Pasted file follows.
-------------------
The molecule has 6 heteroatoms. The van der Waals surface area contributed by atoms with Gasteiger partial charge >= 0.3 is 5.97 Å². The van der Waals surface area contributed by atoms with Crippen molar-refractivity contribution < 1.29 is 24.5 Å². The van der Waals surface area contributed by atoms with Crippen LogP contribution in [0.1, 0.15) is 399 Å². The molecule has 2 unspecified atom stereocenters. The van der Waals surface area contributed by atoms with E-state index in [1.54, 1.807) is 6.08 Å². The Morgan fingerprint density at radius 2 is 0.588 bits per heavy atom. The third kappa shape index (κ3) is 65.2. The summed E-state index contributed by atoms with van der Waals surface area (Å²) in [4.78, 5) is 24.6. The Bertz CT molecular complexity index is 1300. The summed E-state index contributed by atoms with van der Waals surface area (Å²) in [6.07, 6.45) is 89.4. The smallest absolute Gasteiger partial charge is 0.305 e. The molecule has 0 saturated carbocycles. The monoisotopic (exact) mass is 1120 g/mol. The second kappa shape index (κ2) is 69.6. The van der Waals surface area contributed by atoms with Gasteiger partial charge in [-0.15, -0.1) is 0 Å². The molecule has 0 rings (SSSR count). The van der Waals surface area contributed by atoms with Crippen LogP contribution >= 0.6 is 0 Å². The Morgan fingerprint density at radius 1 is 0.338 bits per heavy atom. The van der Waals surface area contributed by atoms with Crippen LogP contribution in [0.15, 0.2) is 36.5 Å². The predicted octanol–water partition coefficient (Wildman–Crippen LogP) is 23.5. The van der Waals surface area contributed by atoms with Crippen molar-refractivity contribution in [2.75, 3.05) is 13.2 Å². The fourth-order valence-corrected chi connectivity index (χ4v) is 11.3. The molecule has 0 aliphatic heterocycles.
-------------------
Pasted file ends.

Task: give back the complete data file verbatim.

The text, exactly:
The molecule has 6 heteroatoms. The van der Waals surface area contributed by atoms with Gasteiger partial charge >= 0.3 is 5.97 Å². The van der Waals surface area contributed by atoms with Crippen molar-refractivity contribution < 1.29 is 24.5 Å². The van der Waals surface area contributed by atoms with Crippen LogP contribution in [0.1, 0.15) is 399 Å². The molecule has 2 unspecified atom stereocenters. The van der Waals surface area contributed by atoms with E-state index in [1.54, 1.807) is 6.08 Å². The Morgan fingerprint density at radius 2 is 0.588 bits per heavy atom. The third kappa shape index (κ3) is 65.2. The summed E-state index contributed by atoms with van der Waals surface area (Å²) in [4.78, 5) is 24.6. The Bertz CT molecular complexity index is 1300. The summed E-state index contributed by atoms with van der Waals surface area (Å²) in [6.07, 6.45) is 89.4. The smallest absolute Gasteiger partial charge is 0.305 e. The molecule has 0 saturated carbocycles. The monoisotopic (exact) mass is 1120 g/mol. The second kappa shape index (κ2) is 69.6. The van der Waals surface area contributed by atoms with Gasteiger partial charge in [-0.15, -0.1) is 0 Å². The molecule has 0 rings (SSSR count). The van der Waals surface area contributed by atoms with Crippen LogP contribution >= 0.6 is 0 Å². The Morgan fingerprint density at radius 1 is 0.338 bits per heavy atom. The van der Waals surface area contributed by atoms with Crippen LogP contribution in [0.15, 0.2) is 36.5 Å². The predicted octanol–water partition coefficient (Wildman–Crippen LogP) is 23.5. The van der Waals surface area contributed by atoms with Crippen molar-refractivity contribution in [2.75, 3.05) is 13.2 Å². The fourth-order valence-corrected chi connectivity index (χ4v) is 11.3. The molecule has 0 aliphatic heterocycles.